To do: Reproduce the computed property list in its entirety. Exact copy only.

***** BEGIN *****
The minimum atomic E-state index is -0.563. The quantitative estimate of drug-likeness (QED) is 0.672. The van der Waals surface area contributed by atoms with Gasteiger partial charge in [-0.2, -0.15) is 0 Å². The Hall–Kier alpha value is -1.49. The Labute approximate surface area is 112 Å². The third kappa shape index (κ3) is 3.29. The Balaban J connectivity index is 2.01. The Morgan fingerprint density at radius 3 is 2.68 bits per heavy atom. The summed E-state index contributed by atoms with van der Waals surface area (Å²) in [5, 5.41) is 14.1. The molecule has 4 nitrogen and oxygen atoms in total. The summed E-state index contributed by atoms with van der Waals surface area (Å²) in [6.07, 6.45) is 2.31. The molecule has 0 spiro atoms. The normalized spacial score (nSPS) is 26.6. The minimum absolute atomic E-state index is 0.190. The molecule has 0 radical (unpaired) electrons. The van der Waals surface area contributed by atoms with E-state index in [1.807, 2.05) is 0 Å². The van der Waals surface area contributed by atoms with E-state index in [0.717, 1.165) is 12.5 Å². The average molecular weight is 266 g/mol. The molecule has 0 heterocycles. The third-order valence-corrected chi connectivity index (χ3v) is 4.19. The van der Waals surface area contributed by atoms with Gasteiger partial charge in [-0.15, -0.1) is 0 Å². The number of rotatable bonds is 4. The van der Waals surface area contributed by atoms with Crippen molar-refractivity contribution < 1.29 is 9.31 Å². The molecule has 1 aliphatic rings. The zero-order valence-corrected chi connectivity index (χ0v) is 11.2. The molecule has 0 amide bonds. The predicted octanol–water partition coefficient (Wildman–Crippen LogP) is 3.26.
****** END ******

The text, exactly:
The minimum atomic E-state index is -0.563. The quantitative estimate of drug-likeness (QED) is 0.672. The van der Waals surface area contributed by atoms with Gasteiger partial charge in [-0.2, -0.15) is 0 Å². The Hall–Kier alpha value is -1.49. The Labute approximate surface area is 112 Å². The third kappa shape index (κ3) is 3.29. The Balaban J connectivity index is 2.01. The Morgan fingerprint density at radius 3 is 2.68 bits per heavy atom. The summed E-state index contributed by atoms with van der Waals surface area (Å²) in [5, 5.41) is 14.1. The molecule has 4 nitrogen and oxygen atoms in total. The summed E-state index contributed by atoms with van der Waals surface area (Å²) in [6.07, 6.45) is 2.31. The molecule has 0 spiro atoms. The normalized spacial score (nSPS) is 26.6. The minimum absolute atomic E-state index is 0.190. The molecule has 0 radical (unpaired) electrons. The van der Waals surface area contributed by atoms with E-state index in [1.807, 2.05) is 0 Å². The van der Waals surface area contributed by atoms with E-state index in [0.717, 1.165) is 12.5 Å². The average molecular weight is 266 g/mol. The molecule has 0 heterocycles. The third-order valence-corrected chi connectivity index (χ3v) is 4.19. The van der Waals surface area contributed by atoms with Gasteiger partial charge in [-0.15, -0.1) is 0 Å². The number of rotatable bonds is 4. The van der Waals surface area contributed by atoms with Crippen molar-refractivity contribution < 1.29 is 9.31 Å². The molecule has 1 aliphatic rings. The zero-order valence-corrected chi connectivity index (χ0v) is 11.2. The molecule has 0 amide bonds. The predicted octanol–water partition coefficient (Wildman–Crippen LogP) is 3.26.